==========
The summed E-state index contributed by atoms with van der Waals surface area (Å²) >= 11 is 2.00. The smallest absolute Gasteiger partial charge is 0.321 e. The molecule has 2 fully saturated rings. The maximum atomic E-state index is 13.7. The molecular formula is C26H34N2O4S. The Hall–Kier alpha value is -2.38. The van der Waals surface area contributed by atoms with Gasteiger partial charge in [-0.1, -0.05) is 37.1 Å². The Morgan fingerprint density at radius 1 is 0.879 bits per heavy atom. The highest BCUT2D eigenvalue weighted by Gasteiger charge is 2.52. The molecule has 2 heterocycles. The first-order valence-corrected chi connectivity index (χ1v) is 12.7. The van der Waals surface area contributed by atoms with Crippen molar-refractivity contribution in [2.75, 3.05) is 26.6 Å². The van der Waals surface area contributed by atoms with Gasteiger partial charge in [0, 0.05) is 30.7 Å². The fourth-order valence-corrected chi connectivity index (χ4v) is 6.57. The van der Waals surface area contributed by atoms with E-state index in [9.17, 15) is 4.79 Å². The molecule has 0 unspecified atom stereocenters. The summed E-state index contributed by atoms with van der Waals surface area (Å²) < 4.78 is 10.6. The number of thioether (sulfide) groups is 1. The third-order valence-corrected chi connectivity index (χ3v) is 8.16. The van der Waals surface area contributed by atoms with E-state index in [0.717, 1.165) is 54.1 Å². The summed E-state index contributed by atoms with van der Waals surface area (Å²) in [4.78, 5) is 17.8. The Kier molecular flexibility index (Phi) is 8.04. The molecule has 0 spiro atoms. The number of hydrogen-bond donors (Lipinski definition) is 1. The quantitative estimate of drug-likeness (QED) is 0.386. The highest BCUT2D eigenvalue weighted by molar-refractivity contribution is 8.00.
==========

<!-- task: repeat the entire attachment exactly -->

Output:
The summed E-state index contributed by atoms with van der Waals surface area (Å²) >= 11 is 2.00. The smallest absolute Gasteiger partial charge is 0.321 e. The molecule has 2 fully saturated rings. The maximum atomic E-state index is 13.7. The molecular formula is C26H34N2O4S. The Hall–Kier alpha value is -2.38. The van der Waals surface area contributed by atoms with Gasteiger partial charge in [-0.1, -0.05) is 37.1 Å². The Morgan fingerprint density at radius 1 is 0.879 bits per heavy atom. The highest BCUT2D eigenvalue weighted by Gasteiger charge is 2.52. The molecule has 2 heterocycles. The first-order valence-corrected chi connectivity index (χ1v) is 12.7. The van der Waals surface area contributed by atoms with Crippen molar-refractivity contribution in [2.75, 3.05) is 26.6 Å². The van der Waals surface area contributed by atoms with Gasteiger partial charge in [0, 0.05) is 30.7 Å². The fourth-order valence-corrected chi connectivity index (χ4v) is 6.57. The van der Waals surface area contributed by atoms with E-state index in [9.17, 15) is 4.79 Å². The molecule has 0 unspecified atom stereocenters. The summed E-state index contributed by atoms with van der Waals surface area (Å²) < 4.78 is 10.6. The number of thioether (sulfide) groups is 1. The third-order valence-corrected chi connectivity index (χ3v) is 8.16. The van der Waals surface area contributed by atoms with E-state index in [0.717, 1.165) is 54.1 Å². The summed E-state index contributed by atoms with van der Waals surface area (Å²) in [4.78, 5) is 17.8. The Kier molecular flexibility index (Phi) is 8.04. The molecule has 0 spiro atoms. The number of hydrogen-bond donors (Lipinski definition) is 1. The quantitative estimate of drug-likeness (QED) is 0.386. The highest BCUT2D eigenvalue weighted by molar-refractivity contribution is 8.00.